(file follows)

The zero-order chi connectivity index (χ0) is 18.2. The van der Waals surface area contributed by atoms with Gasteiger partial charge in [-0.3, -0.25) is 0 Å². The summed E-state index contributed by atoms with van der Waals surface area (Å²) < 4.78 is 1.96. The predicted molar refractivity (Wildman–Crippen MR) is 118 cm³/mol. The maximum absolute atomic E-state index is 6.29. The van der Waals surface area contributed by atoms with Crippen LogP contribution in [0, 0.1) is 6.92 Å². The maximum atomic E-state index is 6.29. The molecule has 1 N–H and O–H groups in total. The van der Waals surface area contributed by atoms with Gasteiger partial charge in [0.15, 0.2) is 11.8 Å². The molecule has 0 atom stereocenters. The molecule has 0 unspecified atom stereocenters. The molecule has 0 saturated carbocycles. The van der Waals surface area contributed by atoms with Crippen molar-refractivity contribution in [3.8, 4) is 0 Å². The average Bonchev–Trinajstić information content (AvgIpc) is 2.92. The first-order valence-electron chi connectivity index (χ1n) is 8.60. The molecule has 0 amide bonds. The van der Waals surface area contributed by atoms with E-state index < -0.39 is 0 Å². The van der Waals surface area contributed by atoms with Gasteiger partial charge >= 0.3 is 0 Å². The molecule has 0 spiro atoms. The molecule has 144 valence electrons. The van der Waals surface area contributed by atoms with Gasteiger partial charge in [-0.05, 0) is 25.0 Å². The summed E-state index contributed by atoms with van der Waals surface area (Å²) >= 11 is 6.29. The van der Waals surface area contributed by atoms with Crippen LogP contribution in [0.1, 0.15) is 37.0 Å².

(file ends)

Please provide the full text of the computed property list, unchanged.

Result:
The zero-order chi connectivity index (χ0) is 18.2. The van der Waals surface area contributed by atoms with Gasteiger partial charge in [-0.3, -0.25) is 0 Å². The summed E-state index contributed by atoms with van der Waals surface area (Å²) < 4.78 is 1.96. The predicted molar refractivity (Wildman–Crippen MR) is 118 cm³/mol. The maximum absolute atomic E-state index is 6.29. The van der Waals surface area contributed by atoms with Crippen LogP contribution in [0, 0.1) is 6.92 Å². The maximum atomic E-state index is 6.29. The molecule has 1 N–H and O–H groups in total. The van der Waals surface area contributed by atoms with Gasteiger partial charge in [0.15, 0.2) is 11.8 Å². The molecule has 0 atom stereocenters. The molecule has 0 unspecified atom stereocenters. The molecule has 0 saturated carbocycles. The van der Waals surface area contributed by atoms with Crippen molar-refractivity contribution in [3.8, 4) is 0 Å². The average Bonchev–Trinajstić information content (AvgIpc) is 2.92. The first-order valence-electron chi connectivity index (χ1n) is 8.60. The molecule has 0 amide bonds. The van der Waals surface area contributed by atoms with E-state index < -0.39 is 0 Å². The van der Waals surface area contributed by atoms with Gasteiger partial charge >= 0.3 is 0 Å². The molecule has 0 spiro atoms. The molecule has 144 valence electrons. The van der Waals surface area contributed by atoms with Gasteiger partial charge in [-0.05, 0) is 25.0 Å². The summed E-state index contributed by atoms with van der Waals surface area (Å²) >= 11 is 6.29. The van der Waals surface area contributed by atoms with Crippen LogP contribution in [0.1, 0.15) is 37.0 Å².